Supporting rights to access federally managed public lands
Letter to the Editor
While serving as your Member of Parliament, and in the role as a member of the Canadian Parliamentary Outdoor Caucus, I have been proud to stand up for our hunters, anglers, sport shooters, outfitters and the outdoor community.
Closures to our backcountry are being seriously considered more and more. The Liberals’ international commitment to ‘protecting’ 30% of Canada’s oceans and lands by 2030 – also known as 30 by 30 – is having significant impacts on British Columbia’s outdoor community and access to our public lands and waters.
My colleague Bob Zimmer, Conservative candidate for Prince George-Peace River-Northern Rockies, recently pointed out, “the ever-increasing blind percentage seems to never be enough for powerful ENGOs and I have heard many speak of ‘protecting’ 50% by 2050! Where do you think they are going to get all of that land and water from? From rural Canadians, that’s where. From your prime hunting or public fishing spots to beloved snowmobiling or hiking areas.”
He’s absolutely correct and we have witnessed this first-hand in Kootenay-Columbia. Early in my term I worked together with Kootenay East MLA Tom Shypitka to restore access to federally managed land just west of Cranbrook where access had been closed. The NDP will use any opportunity, including train crossings and bridge closures, to restrict access to public lands. In fact, the federal NDP candidate for Kootenay-Columbia has a lucrative contract from the federal government – Parks Canada specifically – to study the Flathead Valley. The question must be asked, does Wayne Stetski want to turn the Flathead Valley into a park, as part of the 50% by 2050, where access to the public would be restricted?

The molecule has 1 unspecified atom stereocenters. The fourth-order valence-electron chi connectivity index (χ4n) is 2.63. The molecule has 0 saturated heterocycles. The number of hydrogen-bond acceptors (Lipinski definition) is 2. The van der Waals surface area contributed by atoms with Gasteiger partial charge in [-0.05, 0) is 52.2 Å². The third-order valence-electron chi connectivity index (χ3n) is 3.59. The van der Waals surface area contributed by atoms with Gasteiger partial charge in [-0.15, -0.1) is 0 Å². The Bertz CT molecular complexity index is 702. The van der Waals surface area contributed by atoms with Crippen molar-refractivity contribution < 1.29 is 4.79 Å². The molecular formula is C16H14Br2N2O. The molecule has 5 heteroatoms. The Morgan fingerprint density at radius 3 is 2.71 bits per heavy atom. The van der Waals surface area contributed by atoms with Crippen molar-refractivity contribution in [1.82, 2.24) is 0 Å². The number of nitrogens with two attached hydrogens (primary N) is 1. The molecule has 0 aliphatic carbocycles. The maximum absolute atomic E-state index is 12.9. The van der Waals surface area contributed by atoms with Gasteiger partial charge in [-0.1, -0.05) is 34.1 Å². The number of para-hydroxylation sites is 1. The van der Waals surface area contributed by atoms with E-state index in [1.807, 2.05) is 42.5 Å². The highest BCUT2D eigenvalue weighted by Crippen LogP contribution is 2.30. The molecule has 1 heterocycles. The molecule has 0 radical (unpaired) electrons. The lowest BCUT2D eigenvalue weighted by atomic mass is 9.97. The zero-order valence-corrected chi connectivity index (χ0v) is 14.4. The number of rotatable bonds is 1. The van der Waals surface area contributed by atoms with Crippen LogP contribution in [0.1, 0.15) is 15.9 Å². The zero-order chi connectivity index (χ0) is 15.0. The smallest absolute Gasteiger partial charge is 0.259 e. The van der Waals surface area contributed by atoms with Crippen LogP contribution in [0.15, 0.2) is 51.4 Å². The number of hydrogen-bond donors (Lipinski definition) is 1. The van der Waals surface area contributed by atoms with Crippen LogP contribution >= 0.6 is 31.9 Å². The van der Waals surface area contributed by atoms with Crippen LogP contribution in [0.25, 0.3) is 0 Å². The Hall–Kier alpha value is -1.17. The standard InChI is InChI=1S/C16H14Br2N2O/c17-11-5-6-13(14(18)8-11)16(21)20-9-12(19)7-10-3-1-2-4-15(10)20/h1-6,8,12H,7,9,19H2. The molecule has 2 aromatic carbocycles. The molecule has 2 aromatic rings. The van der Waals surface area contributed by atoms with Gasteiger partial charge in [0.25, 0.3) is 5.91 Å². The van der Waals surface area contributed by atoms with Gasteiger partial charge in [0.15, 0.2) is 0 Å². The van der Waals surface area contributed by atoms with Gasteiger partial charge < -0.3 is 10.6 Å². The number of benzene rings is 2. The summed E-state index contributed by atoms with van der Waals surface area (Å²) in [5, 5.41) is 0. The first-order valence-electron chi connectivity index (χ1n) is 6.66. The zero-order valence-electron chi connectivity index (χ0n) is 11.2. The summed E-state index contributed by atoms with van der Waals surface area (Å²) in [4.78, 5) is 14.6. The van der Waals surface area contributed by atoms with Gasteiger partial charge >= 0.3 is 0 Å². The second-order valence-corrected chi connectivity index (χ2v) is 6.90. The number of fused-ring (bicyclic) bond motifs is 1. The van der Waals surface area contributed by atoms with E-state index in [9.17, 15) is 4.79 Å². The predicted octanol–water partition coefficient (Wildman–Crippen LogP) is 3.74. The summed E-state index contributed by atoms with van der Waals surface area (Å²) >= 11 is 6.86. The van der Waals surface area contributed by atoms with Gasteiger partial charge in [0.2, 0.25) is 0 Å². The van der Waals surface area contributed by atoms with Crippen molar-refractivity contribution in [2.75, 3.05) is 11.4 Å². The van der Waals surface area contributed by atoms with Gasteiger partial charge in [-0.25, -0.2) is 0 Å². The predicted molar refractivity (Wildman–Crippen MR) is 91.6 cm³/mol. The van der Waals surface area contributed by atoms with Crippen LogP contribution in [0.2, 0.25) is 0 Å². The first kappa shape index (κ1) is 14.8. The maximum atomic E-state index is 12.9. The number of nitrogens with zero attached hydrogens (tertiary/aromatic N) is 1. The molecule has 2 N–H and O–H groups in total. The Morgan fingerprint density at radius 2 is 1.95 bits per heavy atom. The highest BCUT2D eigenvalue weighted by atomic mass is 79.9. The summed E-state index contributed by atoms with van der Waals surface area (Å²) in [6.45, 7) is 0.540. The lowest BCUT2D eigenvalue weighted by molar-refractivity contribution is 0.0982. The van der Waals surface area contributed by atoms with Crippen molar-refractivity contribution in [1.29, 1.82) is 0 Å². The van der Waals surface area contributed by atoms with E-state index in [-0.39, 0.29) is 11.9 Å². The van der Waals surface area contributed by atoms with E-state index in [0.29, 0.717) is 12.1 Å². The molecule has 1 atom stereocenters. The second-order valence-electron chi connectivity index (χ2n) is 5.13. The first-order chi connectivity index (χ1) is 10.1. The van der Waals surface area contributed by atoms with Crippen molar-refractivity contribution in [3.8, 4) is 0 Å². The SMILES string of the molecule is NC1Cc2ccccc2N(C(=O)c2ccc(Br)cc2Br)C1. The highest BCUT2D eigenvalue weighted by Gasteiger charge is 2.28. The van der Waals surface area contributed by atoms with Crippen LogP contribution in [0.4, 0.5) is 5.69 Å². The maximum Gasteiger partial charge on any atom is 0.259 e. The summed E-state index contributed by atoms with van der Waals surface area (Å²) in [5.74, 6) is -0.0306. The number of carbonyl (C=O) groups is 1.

As we know, Kootenay-Columbia’s hunters, anglers, and outdoor enthusiasts are conservationists at heart who support protecting our lands and waters through science-based decisions, not blind, unwarranted shutdowns. They understand that sustainability and respect for the environment does not preclude the enjoyment of nature. I have always believed that we should be working with these experts, learning from their experience and expertise, and using this knowledge when it comes to making decisions about access to our public lands and waters.
Arbitrary closures to meet arbitrary goals won’t work. Not only do these closures punish those who care about conservation and who are at the forefront of grassroots conservation projects across the country, they also effectively shut down the livelihoods of many Canadians living in rural, remote and coastal communities.
Unfortunately, as we have seen with caribou recovery plans in our region, Justin Trudeau and his NDP friends continue to disregard the concerns of local leaders, businesses, residents, and local outdoor experts when it comes to access to our public lands and waters. I fear this will continue to have a devastating impact on our important way of life.
We need to find a way to support our outdoor community, while also balancing the sustainable use of natural resources, societal and economic needs, and environmental protections. It is why I will continue to speak out against the lack of genuine consultation surrounding caribou and other closures, as well as continue to push to ensure that these decisions are made based on science and sound advice from local experts.
My job as your representative and member of the Parliamentary Outdoor Caucus is to bring national attention to these issues and the negative impact these arbitrary decisions are having on everyday Canadians like you. I will continue to work hard, alongside colleagues like Bob Zimmer, to pressure ministers and the bureaucracy to make better decisions based on sound science and local expertise.
Conservative Candidate for Kootenay-Columbia